Phil back in his college days—apparently .conforming to a different set of expectations.
Phil and I are about the same age. He’s just a couple years older than I am. But during the course of each of our stays on this planet, we’ve reached very different conclusions about God’s intent for our lives—if what he’s reported to have said turns out to be his true belief.
I spent half my career in television. So I’m well aware that there’s nothing real about reality TV. And I was already disturbed by how hugely popular these shows are—where (with a few exceptions) producers goad already marginal human beings into really creepy behavior. The corporate sociopath in New York I reported to at one of the television stations where I worked, once told me, “You never lose money by underestimating the intelligence of the American public.”
I hate admitting he may be right.
But Duck Dynasty seemed the rare exception. I watched it once at my brother’s house. The family portrayed on the show appeared to genuinely love each other. And didn’t scream obscenities are each other. Then Phil opened his mouth without an editor at the ready to mold him back into a lovable patriarch.
But it’s not really the coarse, idiotic stuff that reportedly came out of Phil’s mouth on multiple occasions that most bothers me. BIgots will always be with us. I struggle instead, with millions of people flocking to the defense of someone who said something hateful. Is it really about free speech? Did those same folks rush to defend the free speech rights of the Dixie Chicks over their comments about President Bush?
Phil is certainly not the first to cherry pick the bible in support of bigotry. We spent the month of November in Augusta, Georgia—which also happens to be where Woodrow Wilson spent much of his childhood. The home the future president lived in it now a museum, and on our tour we learned that Wilson’s father was the pastor of the Presbyterian church in Augusta. And an ardent supporter of the Confederacy. He regularly used his sermons to reassure his congregation that slavery was in full compliance with biblical teaching.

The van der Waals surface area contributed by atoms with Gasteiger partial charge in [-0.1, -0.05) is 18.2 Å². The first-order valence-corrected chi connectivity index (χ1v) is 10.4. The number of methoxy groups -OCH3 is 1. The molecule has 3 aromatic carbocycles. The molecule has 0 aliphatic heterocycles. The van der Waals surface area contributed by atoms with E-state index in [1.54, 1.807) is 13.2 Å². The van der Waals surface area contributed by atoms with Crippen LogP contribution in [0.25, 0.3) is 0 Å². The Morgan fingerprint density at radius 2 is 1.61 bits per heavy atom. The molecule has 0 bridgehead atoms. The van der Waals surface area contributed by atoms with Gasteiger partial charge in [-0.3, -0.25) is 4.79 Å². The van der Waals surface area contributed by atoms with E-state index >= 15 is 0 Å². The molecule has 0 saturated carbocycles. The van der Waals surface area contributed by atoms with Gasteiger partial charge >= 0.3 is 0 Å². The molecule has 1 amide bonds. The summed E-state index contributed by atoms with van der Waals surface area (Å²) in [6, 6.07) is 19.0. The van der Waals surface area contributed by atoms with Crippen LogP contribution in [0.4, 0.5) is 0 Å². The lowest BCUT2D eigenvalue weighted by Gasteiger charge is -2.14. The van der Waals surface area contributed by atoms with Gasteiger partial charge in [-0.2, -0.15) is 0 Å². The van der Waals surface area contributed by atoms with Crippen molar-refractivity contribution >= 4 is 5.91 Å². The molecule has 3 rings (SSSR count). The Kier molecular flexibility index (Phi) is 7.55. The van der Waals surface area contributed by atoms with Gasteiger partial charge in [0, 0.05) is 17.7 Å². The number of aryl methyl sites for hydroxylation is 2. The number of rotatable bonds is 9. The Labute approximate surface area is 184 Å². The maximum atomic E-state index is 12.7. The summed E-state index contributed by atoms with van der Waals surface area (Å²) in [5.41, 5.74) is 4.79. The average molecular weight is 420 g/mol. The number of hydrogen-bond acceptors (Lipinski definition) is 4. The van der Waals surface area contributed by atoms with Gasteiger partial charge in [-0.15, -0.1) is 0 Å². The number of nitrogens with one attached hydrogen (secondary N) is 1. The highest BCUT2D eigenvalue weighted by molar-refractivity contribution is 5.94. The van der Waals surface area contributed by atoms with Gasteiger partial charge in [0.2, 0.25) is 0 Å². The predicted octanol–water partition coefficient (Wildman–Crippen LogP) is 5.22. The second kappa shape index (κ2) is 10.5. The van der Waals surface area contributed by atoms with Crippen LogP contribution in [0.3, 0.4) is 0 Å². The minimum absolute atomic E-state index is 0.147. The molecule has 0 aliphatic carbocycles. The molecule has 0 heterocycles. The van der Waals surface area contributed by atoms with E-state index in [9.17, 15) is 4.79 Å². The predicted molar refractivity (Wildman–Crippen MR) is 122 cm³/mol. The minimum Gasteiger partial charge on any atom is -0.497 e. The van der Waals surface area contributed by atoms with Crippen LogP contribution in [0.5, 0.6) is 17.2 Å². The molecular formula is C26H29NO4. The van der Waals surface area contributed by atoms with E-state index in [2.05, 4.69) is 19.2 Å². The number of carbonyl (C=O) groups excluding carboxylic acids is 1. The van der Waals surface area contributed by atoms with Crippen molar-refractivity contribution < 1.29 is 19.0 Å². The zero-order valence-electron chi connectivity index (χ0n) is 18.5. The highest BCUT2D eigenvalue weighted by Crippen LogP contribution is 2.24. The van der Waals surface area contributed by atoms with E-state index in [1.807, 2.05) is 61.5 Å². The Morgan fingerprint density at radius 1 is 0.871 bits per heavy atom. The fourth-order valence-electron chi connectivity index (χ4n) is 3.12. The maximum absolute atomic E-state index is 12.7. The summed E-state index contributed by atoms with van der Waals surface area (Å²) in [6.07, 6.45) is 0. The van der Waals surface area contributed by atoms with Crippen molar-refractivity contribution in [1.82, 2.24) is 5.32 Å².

I’m one of those who thinks Phil should be able to say what he wants. But I also think what he said should have evoked a universal collective gasp from society. Why didn’t it?
Louisiana’s Lieutenant Governeur Jay Dardenne issued a statement supporting Robertson (after all, he’s head of Louisiana’s tourism effort and Duck Dynasty has been huge boon to that industry.) But while he carefully distanced himself from what Phil had a say about happy black folk back in the good ole days—the same was not true for his comments on gay folk.
Jay wants to be Louisiana’s next governor. And I actually think he’d be a good one. But you don’t get elected governor of Louisiana by supporting equal rights for gay people. Why might that be?
I think I figured out why some years ago when I taught a class in interpersonal communication at a community college. In the midst of a discussion on “finding common ground,” one of my students raised his hand.
“Conservatives don’t believe in that,” he said. “When you’re right, why would you change your position?”
I was speechless. How could anyone be that certain they’re always right?
And therein lies the root of the problem here.
There is a principle in communications studies called “uncertainty reduction theory.”
The theory posits that we all wired to be uncomfortable with uncertainty. It’s meant to apply to personal relationships, but I see it in a broader context.
In the old days the most effective method of reducing uncertainty was to acquire new information. But now in the internet age, that paradigm has completely shifted.
Today we’re overwhelmed with information, much of it in direct conflict. So how do we reduce uncertainty in this environment?
By adopting a narrower view of the world.
I admit I’m a bit jealous of that student and others who’ve managed to make life seem simpler with this strategy. (I came to like and respect this man as the semester progressed. He had an autistic son and a number of other life challenges that threatened to overwhelm him. He once told me how dismayed he was because he couldn’t sort out what to believe.) I live in a world of grays…and can fully understand how comforting it would be to let Fox News (or MSNBC) tell you what to believe politically. Or to let Pastor Wilson interpret the bible for you.
We’re uncomfortable with what we don’t understand. So we flock to the comfort of the herd’s mentality. And the whole “gay thing” can be pretty scary. I know it was for me.
I was terrified. Terrified that if I came out, I would be abandoned. Alone.
Today gay teenagers commit suicide at a rate three times higher than other teens. I was long past my teenage years when I came out—and I too would have committed suicide, had it not been for the intervention of some amazing people who love me unconditionally—and from the God of my understanding. Who also loves me unconditionally.
That’s why this fear and ignorance has to stop—now—with our generation. Phil’s and mine.